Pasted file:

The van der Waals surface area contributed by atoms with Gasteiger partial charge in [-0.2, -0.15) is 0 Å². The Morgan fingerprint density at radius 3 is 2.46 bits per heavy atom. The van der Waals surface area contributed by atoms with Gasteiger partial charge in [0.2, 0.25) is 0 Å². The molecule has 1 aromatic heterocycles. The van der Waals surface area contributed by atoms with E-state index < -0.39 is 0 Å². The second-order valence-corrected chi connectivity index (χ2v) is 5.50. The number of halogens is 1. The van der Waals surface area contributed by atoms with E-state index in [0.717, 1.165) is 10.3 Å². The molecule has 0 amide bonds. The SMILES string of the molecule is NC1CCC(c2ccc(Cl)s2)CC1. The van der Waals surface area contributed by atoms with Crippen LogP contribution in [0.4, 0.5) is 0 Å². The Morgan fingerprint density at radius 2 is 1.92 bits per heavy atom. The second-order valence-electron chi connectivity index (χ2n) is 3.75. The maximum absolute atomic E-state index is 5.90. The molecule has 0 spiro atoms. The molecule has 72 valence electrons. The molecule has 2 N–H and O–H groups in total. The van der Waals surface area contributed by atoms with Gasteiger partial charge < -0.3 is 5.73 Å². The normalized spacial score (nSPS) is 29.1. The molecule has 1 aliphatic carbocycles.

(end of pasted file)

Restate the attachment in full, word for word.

The van der Waals surface area contributed by atoms with Gasteiger partial charge in [-0.2, -0.15) is 0 Å². The Morgan fingerprint density at radius 3 is 2.46 bits per heavy atom. The van der Waals surface area contributed by atoms with Gasteiger partial charge in [0.2, 0.25) is 0 Å². The molecule has 1 aromatic heterocycles. The van der Waals surface area contributed by atoms with E-state index < -0.39 is 0 Å². The second-order valence-corrected chi connectivity index (χ2v) is 5.50. The number of halogens is 1. The van der Waals surface area contributed by atoms with E-state index in [0.717, 1.165) is 10.3 Å². The molecule has 0 amide bonds. The SMILES string of the molecule is NC1CCC(c2ccc(Cl)s2)CC1. The van der Waals surface area contributed by atoms with Crippen LogP contribution in [0.4, 0.5) is 0 Å². The Morgan fingerprint density at radius 2 is 1.92 bits per heavy atom. The second-order valence-electron chi connectivity index (χ2n) is 3.75. The maximum absolute atomic E-state index is 5.90. The molecule has 0 spiro atoms. The molecule has 72 valence electrons. The molecule has 2 N–H and O–H groups in total. The van der Waals surface area contributed by atoms with Gasteiger partial charge < -0.3 is 5.73 Å². The normalized spacial score (nSPS) is 29.1. The molecule has 1 aliphatic carbocycles.